A History of Reading Differences
What does the term "reading" mean? Matthew Rubery's exploration of the influence neurodivergence has on the ways individuals read asks us to consider that there may be no one definition.
This alternative history of reading tells the stories of "atypical" readers and the impact had on their lives by neurological conditions affecting their ability to make sense of the printed word: from dyslexia, hyperlexia, and alexia to synesthesia, hallucinations, and dementia. Rubery's focus on neurodiversity aims to transform our understanding of the very concept of reading.
Drawing on personal testimonies gathered from literature, film, life writing, social media, medical case studies, and other sources to express how cognitive differences have shaped people's experiences both on and off the page, Rubery contends that there is no single activity known as reading. Instead, there are multiple ways of reading (and, for that matter, not reading) despite the ease with which we use the term. Pushing us to rethink what it means to read, Reader's Block moves toward an understanding of reading as a spectrum that is capacious enough to accommodate the full range of activities documented in this fascinating and highly original book.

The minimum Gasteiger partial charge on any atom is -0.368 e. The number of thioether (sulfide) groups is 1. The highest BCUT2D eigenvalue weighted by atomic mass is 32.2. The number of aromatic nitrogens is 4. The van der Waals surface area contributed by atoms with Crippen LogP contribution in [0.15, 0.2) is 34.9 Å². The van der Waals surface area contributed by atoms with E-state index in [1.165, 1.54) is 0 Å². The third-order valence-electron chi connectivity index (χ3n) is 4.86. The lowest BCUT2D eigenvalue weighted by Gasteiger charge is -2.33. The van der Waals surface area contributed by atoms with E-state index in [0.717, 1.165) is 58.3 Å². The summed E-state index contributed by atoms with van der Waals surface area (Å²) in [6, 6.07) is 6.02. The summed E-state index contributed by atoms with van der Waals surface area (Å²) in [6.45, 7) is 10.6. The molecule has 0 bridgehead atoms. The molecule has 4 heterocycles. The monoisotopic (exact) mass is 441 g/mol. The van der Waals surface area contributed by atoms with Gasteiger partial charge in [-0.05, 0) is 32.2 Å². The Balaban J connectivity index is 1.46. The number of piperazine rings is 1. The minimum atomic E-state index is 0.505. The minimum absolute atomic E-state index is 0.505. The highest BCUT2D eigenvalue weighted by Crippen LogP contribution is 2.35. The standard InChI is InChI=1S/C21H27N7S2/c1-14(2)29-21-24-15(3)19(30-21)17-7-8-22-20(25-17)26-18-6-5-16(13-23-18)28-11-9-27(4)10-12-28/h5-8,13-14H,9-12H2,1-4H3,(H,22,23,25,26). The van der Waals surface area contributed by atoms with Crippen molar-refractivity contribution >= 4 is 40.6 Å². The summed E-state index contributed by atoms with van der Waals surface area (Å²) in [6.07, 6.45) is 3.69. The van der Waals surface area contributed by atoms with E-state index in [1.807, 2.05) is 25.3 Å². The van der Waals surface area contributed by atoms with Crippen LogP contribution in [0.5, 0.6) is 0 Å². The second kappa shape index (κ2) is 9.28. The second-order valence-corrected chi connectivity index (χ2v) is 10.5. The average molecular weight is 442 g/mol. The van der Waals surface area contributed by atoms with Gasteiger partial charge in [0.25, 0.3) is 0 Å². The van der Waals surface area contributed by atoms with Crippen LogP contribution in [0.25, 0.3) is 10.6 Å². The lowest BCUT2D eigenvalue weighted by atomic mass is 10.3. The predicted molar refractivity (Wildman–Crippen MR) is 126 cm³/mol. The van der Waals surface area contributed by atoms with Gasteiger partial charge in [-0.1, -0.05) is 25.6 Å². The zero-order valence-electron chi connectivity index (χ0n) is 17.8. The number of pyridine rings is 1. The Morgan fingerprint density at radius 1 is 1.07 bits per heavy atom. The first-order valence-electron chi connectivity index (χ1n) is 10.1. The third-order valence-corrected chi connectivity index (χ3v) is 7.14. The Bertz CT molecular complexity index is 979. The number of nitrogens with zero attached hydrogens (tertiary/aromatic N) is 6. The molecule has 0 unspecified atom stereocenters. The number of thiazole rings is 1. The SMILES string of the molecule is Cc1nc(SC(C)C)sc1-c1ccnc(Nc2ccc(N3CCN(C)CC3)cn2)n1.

Read it from cover to cover, out of sequence, or piecemeal. Read it upside down, sideways, or in a mirror. For just as there is no right way to read, there is no right way to read this book. What matters is that you are doing something with it—something that Rubery proposes should be called "reading."